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Covid tests

A person is seen holding at-home Covid-19 test kits in Chelsea, Massachusetts, on December 17, 2021. (Photo: Joseph Prezioso/AFP via Getty Images)

Days After Approving Another $3 Billion for Ukraine War, US Says No More Money for Free Covid Tests

"Well this is quite exactly the wrong thing to do going into fall/winter," said one infectious disease doctor.

Julia Conley

Public health advocates on Monday warned that the imminent suspension of the Biden administration's free at-home Covid-19 test program could lead to the autumn and winter surge in infections that officials have feared for months, and denounced the obstruction of Republicans who have refused to pass continued Covid-19 relief this year—even as they've approved hundreds of billions of dollars in military spending.

"It is unfortunate, if unsurprising, to watch Covid become yet another illness inadequately covered by a faulty and fragmented financing system."

"Well this is quite exactly the wrong thing to do going into fall/winter," Dr. Taison Bell, an infectious disease physician at University of Virginia, tweeted as the White House announced on its test-ordering website that a lack of congressional funding has forced the government to end shipments of free tests for the time being.

The federal portal notes that shipments "will be suspended on Friday, September 2 because Congress hasn't provided additional funding to replenish the nation's stockpile of tests."

The White House earlier this year requested $22 billion in coronavirus funding, including $5 billion in global aid to help people across the Global South and prevent new variants from spreading, but Republicans and Democrats were only able to agree on a $10 billion deal excluding global spending. That bill has so far failed to pass.

The government has sent out more than 600 million tests so far, allowing households to place up to three orders since the program began in January under pressure from public health advocates. The Department of Defense said in February that the federal government spent roughly $2 billion on the first shipments of tests.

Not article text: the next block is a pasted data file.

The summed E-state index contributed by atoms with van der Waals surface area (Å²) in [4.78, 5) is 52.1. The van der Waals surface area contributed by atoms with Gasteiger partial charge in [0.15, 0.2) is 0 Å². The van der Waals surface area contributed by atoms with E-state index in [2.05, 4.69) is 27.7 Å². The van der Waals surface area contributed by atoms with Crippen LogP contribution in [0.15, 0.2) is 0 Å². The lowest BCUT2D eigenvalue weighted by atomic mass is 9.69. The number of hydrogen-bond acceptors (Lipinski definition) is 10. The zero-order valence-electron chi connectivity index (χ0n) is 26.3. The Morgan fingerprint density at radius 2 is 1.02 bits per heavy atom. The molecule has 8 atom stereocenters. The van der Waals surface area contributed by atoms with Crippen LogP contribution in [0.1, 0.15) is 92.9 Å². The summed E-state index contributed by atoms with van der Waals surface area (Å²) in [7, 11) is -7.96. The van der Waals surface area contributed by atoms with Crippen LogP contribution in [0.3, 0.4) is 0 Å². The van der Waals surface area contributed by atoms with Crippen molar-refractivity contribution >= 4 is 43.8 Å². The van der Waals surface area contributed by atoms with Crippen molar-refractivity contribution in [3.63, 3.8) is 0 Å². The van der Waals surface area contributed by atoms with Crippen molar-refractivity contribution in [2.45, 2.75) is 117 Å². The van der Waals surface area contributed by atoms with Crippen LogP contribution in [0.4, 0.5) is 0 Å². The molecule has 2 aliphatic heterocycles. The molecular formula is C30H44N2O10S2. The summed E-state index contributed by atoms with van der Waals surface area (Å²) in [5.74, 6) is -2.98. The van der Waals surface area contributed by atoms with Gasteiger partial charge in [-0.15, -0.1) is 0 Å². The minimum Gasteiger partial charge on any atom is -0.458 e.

While Republicans have refused to fund continued Covid spending this year, lawmakers from both parties have agreed to prioritize military spending, including nearly $3 billion in long-term aid for Ukrainian forces that was approved last week, a $40 billion Ukraine package that passed in May, and $782 billion in U.S. military funding that was approved in March—days after the Covid relief was pulled from omnibus legislation.

MSNBC journalist Ayman Mohyeldin on Sunday noted the contrast between the supposed "lack" of funding for relatively inexpensive Covid-19 tests and the availability of hundreds of billions of dollars in defense spending.

According to CBS News, the Biden administration is holding back its stockpile of Covid-19 tests until later in the year to prepare for what a senior official called a potential "new rise in infections and more acute need."

Experts say a winter surge in infections could result in a million hospitalizations and nearly 200,000 deaths in a worst-case scenario.

Advancing Health Equity founder Dr. Uché Blackstock noted that through the fall, sites such as libraries and community health centers will still be distributing free Covid tests in some areas, but noted that "the convenience of ordering the tests online was invaluable."

A funding lapse is also likely to happen with vaccines, Blackstock said.

Though Republicans have obstructed the passage of continued Covid-19 relief including funding for the test program, the White House has also expressed some eagerness to end the federal government's oversight of the coronavirus pandemic.

Earlier this month, White House Covid-19 Response Coordinator Dr. Ashish Jha said at a U.S. Chamber of Commerce Foundation event that the Biden administration hopes to get "out of that acute emergency phase where the U.S. government is buying the vaccines, buying the treatments, buying the diagnostic tests."

"My hope is that in 2023, you're going to see the commercialization of almost all of these products," Jha said. "Some of that is actually going to begin this fall, in the days and weeks ahead. You're going to see commercialization of some of these things."

The Centers for Disease Control and Prevention's Operation Expanded Testing program, which provides tests to schools, will end on December 31, and pharmaceutical company Eli Lilly has begun direct commercial sales of its monoclonal antibody treatment to hospitals and states.

The CEOs of Moderna and Pfizer have alluded to raising the prices of their vaccines once they are being sold in a "private market situation" rather than to the federal government.

Harvard Medical School professor Dr. Adam Gaffney wrote in The New Republic last week that the coming "commercialization" of Covid-19 treatments, tests, and vaccines will sharply reduce access, leading to increased risks for public health.

"Some Medicaid patients could see co-pays for Covid vaccines once they are commercialized—or not have access to these vaccines at all, according to a report from the Brookings Institute," Gaffney wrote. "Provision of vaccines to the uninsured, who are at increased risk of Covid, will almost certainly deteriorate when neither administration nor the products themselves are publicly funded. And co-pays and deductibles for treatments like Paxlovid will presumably pop up for the privately insured."

"The partial decommercialization of the financing of Covid care was a departure from business as usual for American healthcare," he added. "So it is unfortunate, if unsurprising, to watch Covid become yet another illness inadequately covered by a faulty and fragmented financing system."


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